Stocks paying dividends can provide a cushion

Dollars & Sense

October 07, 2001|By EILEEN AMBROSE

STOCK dividends are sort of the macaroni-and-cheese comfort food of investing. And these days, with investors facing another year of negative stock market returns, many of them could use a little comfort.

"It's nice to look at your statement and see what your dividends were, even if the stock is going down," says Baltimore investor India Lowres. "Psychologically, it's a great thing."

Dividends can be a good thing for investors' portfolios, too. A recent study found that in down markets from 1970 through last year, dividend-paying stocks outperformed those that didn't pay dividends by 20 percent to 30 percent, thanks in part to the payouts.

"If we go through a number of years of more modest returns, [dividends] can be a critical piece to overall performance," said Tom Huber, portfolio manager of the T. Rowe Price Dividend Growth fund in Baltimore.

Even excluding dividends, dividend-paying stocks can provide a haven in turbulent markets, experts said.

From the end of 1999 through last month, the stocks in the Standard & Poor's 500 index that pay dividends rose an average of 2.02 percent, not counting dividends.

That compares with an average drop of 26.21 percent by S&P 500 stocks without dividends, typically technology stocks that have been beaten down, said S&P's Howard Silverblatt.

Dividend-paying stocks tended to do better because of the types of companies that pay dividends, experts said.

"The companies that pay high levels of dividends are more mature, stable companies and tend to be less speculative," said Rob Arnold, who co-manages the Delaware Growth and Income fund in Philadelphia. "So, when the market environment is difficult or we're in a bear market, these more mature companies ... get rewarded by declining less and going up."

Besides providing a cushion in a down market, dividend-paying stocks can also help diversify portfolios, said Denise Leish, a money manager with Money Plans in Silver Spring.

"If one is looking for income and just has a bond portfolio, it's a way to get equities in the portfolio, and you have the opportunity to get some appreciation in those equities," Leish said.

It wasn't so long ago when stocks were soaring to new heights and dividends were a low priority for investors. Seeing their stocks appreciate by 20 percent to 30 percent or more each year, many investors didn't care whether they earned an extra 2 percent from dividends or not, experts said.

Another reason dividends' appeal diminished is that they are taxed as income. Many investors' income tax rate is higher than the rate on capital gains when appreciated shares are sold.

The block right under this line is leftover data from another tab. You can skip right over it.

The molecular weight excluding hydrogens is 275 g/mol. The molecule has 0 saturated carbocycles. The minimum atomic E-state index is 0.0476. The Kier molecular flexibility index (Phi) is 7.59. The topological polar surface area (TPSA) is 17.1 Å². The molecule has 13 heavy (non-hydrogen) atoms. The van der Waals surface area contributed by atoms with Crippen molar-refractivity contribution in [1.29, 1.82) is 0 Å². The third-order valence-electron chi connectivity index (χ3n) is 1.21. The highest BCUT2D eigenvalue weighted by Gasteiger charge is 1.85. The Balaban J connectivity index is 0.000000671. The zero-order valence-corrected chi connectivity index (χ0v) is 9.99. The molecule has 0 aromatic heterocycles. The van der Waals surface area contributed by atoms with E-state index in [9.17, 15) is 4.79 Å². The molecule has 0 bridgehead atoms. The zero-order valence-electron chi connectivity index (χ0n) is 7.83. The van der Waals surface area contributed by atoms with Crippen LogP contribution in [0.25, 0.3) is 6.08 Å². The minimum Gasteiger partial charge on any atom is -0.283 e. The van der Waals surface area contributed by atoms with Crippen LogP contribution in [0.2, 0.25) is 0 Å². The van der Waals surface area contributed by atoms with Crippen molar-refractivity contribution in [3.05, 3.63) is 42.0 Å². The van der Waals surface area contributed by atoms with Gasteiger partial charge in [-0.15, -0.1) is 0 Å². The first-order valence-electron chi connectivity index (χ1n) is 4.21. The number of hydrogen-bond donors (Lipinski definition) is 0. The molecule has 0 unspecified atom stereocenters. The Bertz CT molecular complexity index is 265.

The trend for years has been fewer dividends and fewer increases, experts say. At the end of last month, 359 companies in the S&P 500 paid dividends, with an average yield of 2.2 percent. A decade ago, 437 companies in the index paid dividends for an average yield of 3.24 percent.

Lowres, the Baltimore investor, learned to appreciate dividends from her father, who retired in his early 40s and later in life lived off the dividends earned on utility stocks.

When she became an active investor 10 years ago, Lowres started with a utility stock. She has since added more utilities to her portfolio and expanded into blue-chip growth stocks. She also admits to getting swept up in the high-tech euphoria of the late 1990s.

"Believe me, I bought a few things that I am not so happy about - Amazon. I don't care what they say, it's never coming back," said Lowres, senior associate director of alumni relations at the Johns Hopkins University.

But the 47-year-old held on to her utilities, which tended to pay high dividends, and other dividend-paying stocks. Last year, when all three major stock indexes lost ground, Lowres' portfolio rose 11.8 percent, including dividends.

"I beat Bill Miller," she said, referring to the Baltimore money manager renowned for beating the S&P 500 index 10 years in a row. Miller's Legg Mason Value Trust fund fell 7.14 percent last year.

This year, Lowres' portfolio is down 1.5 percent. That's still a better return than the market overall.

Yet, experts warn against going overboard by investing exclusively in dividend-paying stocks.

In up markets, small and large companies that don't pay dividends tend to outperform dividend-paying stocks by 15 percent to 20 percent, said Kathleen Fuller, a University of Georgia finance professor who co-authored the study on dividends' impact over three decades.

"That's why I don't think any one person should sink all of their money in dividend-paying stocks," Fuller said. "In those up markets, you may do better in the nondividend-paying stocks."

Investors searching for dividends are likely to find high yields from real estate investment trusts, which must distribute most of their taxable income to shareholders each year, and utilities. Other sectors paying healthy dividends include retail, oil, tobacco, pharmaceuticals and financial services, experts said.

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